Commercial editing is so varied and really stretches your creative muscles. One week you are working on a docu-style interview piece and the next you are cutting quick montages. Schedules are fast and you must develop an eye for what will work pretty quickly.
 
I also love how collaborative commercial editing is. Working with clients is a very large part of the job. It is so rewarding to sit with clients, who have been pouring over an idea for months, and helping their vision come to life. 
 
 
Q> What's your starting point when beginning to piece together the different elements of a story?
 
Kristin> Knowing the footage inside and out is very important for me. Selecting, super-selecting, super-super-selecting is where the bulk of my time is spent. I usually try and power through that step and let it all sink in while I start to look for music. I always cut music and VO first to help me pace everything out.
 
 
Q> What advice would you give someone trying to get into editing in 2019?
 
Kristin> Be flexible. The way we are telling stories is changing and it’s so invigorating. Not only is this a wonderful time for new voices, it is an exciting time for using the emerging mediums for innovative ways to tell these stories.


 

Kadie Migliarese, jumP NY

 

 

Q> What drew you to editing? And specifically commercial editing as opposed to long form?  
 
Kadie> I love that commercial editing is so fast paced, both the length of our cuts and the turnaround time. I get the opportunity to tell new and fresh stories on a regular basis which means that I am constantly being challenged to stay creative.
 

Q> What's your starting point when beginning to piece together the different elements of a story? 
 
Kadie> What's the message I'm trying to convey and who is the audience? There are always a few different angles you can take on a project but the way you approach it depends on those two things. You wouldn't cut a pharma spot the same way you would cut a music video.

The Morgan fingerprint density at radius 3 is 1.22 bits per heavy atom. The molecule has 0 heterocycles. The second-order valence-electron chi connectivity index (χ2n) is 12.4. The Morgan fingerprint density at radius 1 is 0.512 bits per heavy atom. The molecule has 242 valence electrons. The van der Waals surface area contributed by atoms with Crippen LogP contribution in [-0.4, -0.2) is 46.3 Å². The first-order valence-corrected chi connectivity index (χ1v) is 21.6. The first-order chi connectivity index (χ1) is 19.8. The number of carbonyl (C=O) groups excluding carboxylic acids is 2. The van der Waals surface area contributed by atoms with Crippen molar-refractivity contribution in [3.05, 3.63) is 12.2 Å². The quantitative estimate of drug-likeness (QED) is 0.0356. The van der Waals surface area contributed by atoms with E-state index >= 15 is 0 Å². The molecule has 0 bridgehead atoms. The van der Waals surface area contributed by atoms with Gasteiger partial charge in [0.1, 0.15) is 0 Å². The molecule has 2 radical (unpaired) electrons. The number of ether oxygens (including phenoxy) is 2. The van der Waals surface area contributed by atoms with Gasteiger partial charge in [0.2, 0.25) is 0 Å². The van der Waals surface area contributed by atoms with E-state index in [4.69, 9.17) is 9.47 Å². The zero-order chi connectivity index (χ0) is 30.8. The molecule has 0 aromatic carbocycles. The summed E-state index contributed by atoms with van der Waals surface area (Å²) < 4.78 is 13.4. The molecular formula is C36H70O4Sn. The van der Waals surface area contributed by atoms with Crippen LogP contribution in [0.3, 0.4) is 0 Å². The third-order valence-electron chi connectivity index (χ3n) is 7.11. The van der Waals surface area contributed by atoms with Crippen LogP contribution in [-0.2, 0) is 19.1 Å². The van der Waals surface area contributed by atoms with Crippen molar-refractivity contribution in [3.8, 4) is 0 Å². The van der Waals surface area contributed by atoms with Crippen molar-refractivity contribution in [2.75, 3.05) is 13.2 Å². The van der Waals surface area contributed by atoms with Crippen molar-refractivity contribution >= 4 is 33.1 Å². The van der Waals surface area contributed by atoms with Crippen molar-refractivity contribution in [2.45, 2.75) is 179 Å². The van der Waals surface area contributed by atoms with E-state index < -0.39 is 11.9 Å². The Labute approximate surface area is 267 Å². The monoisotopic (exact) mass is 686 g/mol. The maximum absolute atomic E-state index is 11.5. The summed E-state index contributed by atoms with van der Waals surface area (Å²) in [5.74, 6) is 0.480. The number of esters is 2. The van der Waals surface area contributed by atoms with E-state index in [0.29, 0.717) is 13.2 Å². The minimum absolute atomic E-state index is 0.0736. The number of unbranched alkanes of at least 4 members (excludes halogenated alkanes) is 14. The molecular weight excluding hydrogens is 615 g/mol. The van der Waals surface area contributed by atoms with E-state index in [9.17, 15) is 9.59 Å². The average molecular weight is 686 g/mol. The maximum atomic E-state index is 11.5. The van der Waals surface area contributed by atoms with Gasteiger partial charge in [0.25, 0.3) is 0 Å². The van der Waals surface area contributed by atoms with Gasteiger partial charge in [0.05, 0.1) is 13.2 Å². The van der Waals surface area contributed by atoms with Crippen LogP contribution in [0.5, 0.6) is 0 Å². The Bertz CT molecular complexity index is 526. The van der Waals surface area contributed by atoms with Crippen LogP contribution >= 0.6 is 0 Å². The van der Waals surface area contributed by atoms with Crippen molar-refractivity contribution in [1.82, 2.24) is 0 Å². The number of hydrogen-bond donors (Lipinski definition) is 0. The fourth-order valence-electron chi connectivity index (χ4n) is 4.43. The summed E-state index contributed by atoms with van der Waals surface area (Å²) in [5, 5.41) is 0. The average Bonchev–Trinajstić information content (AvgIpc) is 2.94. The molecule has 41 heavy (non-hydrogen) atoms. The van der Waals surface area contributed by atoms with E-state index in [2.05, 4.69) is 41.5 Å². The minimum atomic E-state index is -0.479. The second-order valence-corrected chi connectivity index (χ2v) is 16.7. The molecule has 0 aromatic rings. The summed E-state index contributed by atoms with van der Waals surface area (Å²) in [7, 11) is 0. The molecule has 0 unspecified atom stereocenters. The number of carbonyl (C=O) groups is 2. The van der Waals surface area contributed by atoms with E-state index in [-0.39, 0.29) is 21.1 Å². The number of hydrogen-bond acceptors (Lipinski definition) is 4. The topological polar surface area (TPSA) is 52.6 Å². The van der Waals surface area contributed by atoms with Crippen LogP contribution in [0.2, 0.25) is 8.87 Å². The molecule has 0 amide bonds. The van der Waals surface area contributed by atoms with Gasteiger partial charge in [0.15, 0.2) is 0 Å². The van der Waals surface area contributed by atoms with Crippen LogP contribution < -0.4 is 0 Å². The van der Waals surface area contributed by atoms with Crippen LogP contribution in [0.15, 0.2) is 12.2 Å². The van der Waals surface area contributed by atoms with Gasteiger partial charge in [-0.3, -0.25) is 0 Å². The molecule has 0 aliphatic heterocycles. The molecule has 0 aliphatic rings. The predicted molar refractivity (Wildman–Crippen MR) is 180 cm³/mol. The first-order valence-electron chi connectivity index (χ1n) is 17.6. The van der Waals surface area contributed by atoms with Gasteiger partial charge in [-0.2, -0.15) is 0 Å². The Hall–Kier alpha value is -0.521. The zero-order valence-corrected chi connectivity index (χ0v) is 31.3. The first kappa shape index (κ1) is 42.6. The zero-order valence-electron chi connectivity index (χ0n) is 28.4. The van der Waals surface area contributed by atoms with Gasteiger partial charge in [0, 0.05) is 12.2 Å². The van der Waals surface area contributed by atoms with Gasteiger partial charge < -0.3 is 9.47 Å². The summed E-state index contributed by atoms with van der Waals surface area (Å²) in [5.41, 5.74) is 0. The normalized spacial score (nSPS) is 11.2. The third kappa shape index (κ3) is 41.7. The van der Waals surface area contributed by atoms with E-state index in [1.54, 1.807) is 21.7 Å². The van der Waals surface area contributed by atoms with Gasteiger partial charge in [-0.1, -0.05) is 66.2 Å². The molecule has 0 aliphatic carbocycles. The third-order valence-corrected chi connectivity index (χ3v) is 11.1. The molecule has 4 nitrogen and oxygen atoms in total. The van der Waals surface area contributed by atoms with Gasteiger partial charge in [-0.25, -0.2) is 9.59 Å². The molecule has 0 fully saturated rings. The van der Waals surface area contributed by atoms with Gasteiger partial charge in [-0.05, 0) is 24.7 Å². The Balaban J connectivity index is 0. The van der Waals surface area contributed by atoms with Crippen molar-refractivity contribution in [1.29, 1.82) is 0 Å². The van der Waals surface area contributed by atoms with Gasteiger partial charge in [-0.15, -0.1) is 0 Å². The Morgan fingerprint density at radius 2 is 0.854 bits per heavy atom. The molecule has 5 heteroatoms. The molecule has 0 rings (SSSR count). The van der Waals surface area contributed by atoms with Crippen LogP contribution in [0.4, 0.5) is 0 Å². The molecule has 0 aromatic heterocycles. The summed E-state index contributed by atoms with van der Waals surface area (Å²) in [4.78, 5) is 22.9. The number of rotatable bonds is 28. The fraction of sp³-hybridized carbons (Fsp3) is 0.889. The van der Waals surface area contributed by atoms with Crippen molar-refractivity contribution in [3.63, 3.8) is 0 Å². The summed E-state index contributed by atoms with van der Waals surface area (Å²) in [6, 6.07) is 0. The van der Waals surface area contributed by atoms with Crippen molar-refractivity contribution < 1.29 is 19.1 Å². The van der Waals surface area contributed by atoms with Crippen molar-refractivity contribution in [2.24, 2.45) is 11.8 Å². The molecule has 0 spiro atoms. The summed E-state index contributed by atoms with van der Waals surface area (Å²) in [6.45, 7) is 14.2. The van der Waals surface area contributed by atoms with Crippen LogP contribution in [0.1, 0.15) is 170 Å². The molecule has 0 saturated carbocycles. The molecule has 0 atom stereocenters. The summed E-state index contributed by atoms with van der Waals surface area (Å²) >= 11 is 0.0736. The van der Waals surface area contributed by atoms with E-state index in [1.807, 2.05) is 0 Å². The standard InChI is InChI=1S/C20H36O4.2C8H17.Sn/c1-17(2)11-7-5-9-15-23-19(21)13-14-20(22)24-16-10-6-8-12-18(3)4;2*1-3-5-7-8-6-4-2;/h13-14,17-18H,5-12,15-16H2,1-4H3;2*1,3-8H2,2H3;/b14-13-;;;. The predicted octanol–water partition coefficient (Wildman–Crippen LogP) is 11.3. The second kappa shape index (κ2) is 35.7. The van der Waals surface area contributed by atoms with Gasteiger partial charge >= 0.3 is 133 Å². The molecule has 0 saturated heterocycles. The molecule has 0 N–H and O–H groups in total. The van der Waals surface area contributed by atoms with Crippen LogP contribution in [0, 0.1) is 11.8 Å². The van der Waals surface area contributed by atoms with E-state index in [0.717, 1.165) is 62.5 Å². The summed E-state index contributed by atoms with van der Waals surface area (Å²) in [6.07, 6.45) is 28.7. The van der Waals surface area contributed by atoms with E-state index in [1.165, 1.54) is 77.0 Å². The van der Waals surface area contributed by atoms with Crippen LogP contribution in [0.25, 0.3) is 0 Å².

Q> What advice would you give someone trying to get into editing in 2019? 
 
Kadie> Don't skip the commercials, watch as many as you can! If you see something cool, try to figure out how it was created. If something bored you, what would you have done differently.
 
 

Craig Griffiths, Nomad


Q> What drew you to editing? And specifically commercial editing as opposed to long form?

Craig> I was very fortunate that I was able to get a job as a runner at a post house that encouraged progression and learning from the get go. That came at a time when I wasn’t entirely sure what I wanted to do, even though I always had an interest in editing since before university. Although I am interested in long form, short form makes more sense to me in terms of crafting narrative, and it is an easier form to try and grasp when you are starting out, even though I’m very much still learning.


Q> What's your starting point when beginning to piece together the different elements of a story?

Craig> My starting point is always getting to know the footage inside and out, going through all the dailies and identifying not only the best takes, but also the shots that are going to build the narrative arc in the best possible way. I try and build the rough edit chronologically but sometimes (if there are set pieces that are the focus) flesh out around a certain section.


Q> What advice would you give someone trying to get into editing in 2019?

Craig> I would recommend trying to get a job as a runner, or try and get an internship at a post house whose work you are interested in. Always offer to help with any task, big or small, and ask all the questions you can. In your spare time, try to watch as many shorts, features, adverts and music videos as you can.